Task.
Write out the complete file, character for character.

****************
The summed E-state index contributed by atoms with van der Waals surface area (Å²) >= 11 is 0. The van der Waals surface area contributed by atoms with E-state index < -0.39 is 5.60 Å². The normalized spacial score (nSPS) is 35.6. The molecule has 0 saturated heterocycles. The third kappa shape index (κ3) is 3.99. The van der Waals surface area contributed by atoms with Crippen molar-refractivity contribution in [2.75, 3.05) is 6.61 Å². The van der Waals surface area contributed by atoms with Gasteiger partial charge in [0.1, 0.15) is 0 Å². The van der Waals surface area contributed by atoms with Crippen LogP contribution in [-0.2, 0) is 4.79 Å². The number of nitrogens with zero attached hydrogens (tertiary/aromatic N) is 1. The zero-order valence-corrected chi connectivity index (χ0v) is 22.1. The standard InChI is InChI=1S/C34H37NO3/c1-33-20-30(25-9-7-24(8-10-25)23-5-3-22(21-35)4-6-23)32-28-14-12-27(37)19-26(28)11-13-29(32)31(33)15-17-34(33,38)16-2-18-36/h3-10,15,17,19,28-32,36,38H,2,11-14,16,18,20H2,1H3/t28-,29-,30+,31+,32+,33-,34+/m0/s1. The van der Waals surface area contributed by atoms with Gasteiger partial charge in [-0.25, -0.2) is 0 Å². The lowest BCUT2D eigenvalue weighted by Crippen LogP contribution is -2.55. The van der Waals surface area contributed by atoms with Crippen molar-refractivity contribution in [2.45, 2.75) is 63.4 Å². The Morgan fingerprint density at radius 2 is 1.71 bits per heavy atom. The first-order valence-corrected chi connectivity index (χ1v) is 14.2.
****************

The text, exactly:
The summed E-state index contributed by atoms with van der Waals surface area (Å²) >= 11 is 0. The van der Waals surface area contributed by atoms with E-state index < -0.39 is 5.60 Å². The normalized spacial score (nSPS) is 35.6. The molecule has 0 saturated heterocycles. The third kappa shape index (κ3) is 3.99. The van der Waals surface area contributed by atoms with Crippen molar-refractivity contribution in [2.75, 3.05) is 6.61 Å². The van der Waals surface area contributed by atoms with Gasteiger partial charge in [0.1, 0.15) is 0 Å². The van der Waals surface area contributed by atoms with Crippen LogP contribution in [-0.2, 0) is 4.79 Å². The number of nitrogens with zero attached hydrogens (tertiary/aromatic N) is 1. The zero-order valence-corrected chi connectivity index (χ0v) is 22.1. The standard InChI is InChI=1S/C34H37NO3/c1-33-20-30(25-9-7-24(8-10-25)23-5-3-22(21-35)4-6-23)32-28-14-12-27(37)19-26(28)11-13-29(32)31(33)15-17-34(33,38)16-2-18-36/h3-10,15,17,19,28-32,36,38H,2,11-14,16,18,20H2,1H3/t28-,29-,30+,31+,32+,33-,34+/m0/s1. The van der Waals surface area contributed by atoms with Gasteiger partial charge in [-0.25, -0.2) is 0 Å². The lowest BCUT2D eigenvalue weighted by Crippen LogP contribution is -2.55. The van der Waals surface area contributed by atoms with Crippen molar-refractivity contribution in [2.45, 2.75) is 63.4 Å². The Morgan fingerprint density at radius 2 is 1.71 bits per heavy atom. The first-order valence-corrected chi connectivity index (χ1v) is 14.2.